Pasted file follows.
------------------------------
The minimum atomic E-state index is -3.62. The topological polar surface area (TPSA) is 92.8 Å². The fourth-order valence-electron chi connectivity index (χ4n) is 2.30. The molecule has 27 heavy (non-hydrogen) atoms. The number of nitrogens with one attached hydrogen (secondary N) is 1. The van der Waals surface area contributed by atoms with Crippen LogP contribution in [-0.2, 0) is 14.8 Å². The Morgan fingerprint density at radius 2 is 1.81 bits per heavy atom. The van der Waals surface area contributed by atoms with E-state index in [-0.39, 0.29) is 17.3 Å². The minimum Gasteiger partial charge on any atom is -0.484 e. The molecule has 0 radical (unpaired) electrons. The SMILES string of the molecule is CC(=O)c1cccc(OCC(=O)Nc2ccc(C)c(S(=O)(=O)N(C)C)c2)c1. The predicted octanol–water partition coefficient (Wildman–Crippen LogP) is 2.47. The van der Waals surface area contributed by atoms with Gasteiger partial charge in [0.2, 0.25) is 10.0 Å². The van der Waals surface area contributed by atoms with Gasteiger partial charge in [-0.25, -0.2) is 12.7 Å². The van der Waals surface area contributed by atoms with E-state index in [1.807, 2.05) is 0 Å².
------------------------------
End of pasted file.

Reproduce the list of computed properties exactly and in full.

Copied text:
The minimum atomic E-state index is -3.62. The topological polar surface area (TPSA) is 92.8 Å². The fourth-order valence-electron chi connectivity index (χ4n) is 2.30. The molecule has 27 heavy (non-hydrogen) atoms. The number of nitrogens with one attached hydrogen (secondary N) is 1. The van der Waals surface area contributed by atoms with Crippen LogP contribution in [-0.2, 0) is 14.8 Å². The Morgan fingerprint density at radius 2 is 1.81 bits per heavy atom. The van der Waals surface area contributed by atoms with E-state index in [-0.39, 0.29) is 17.3 Å². The minimum Gasteiger partial charge on any atom is -0.484 e. The molecule has 0 radical (unpaired) electrons. The SMILES string of the molecule is CC(=O)c1cccc(OCC(=O)Nc2ccc(C)c(S(=O)(=O)N(C)C)c2)c1. The predicted octanol–water partition coefficient (Wildman–Crippen LogP) is 2.47. The van der Waals surface area contributed by atoms with Gasteiger partial charge in [0.2, 0.25) is 10.0 Å². The van der Waals surface area contributed by atoms with Gasteiger partial charge in [-0.25, -0.2) is 12.7 Å². The van der Waals surface area contributed by atoms with E-state index in [1.807, 2.05) is 0 Å².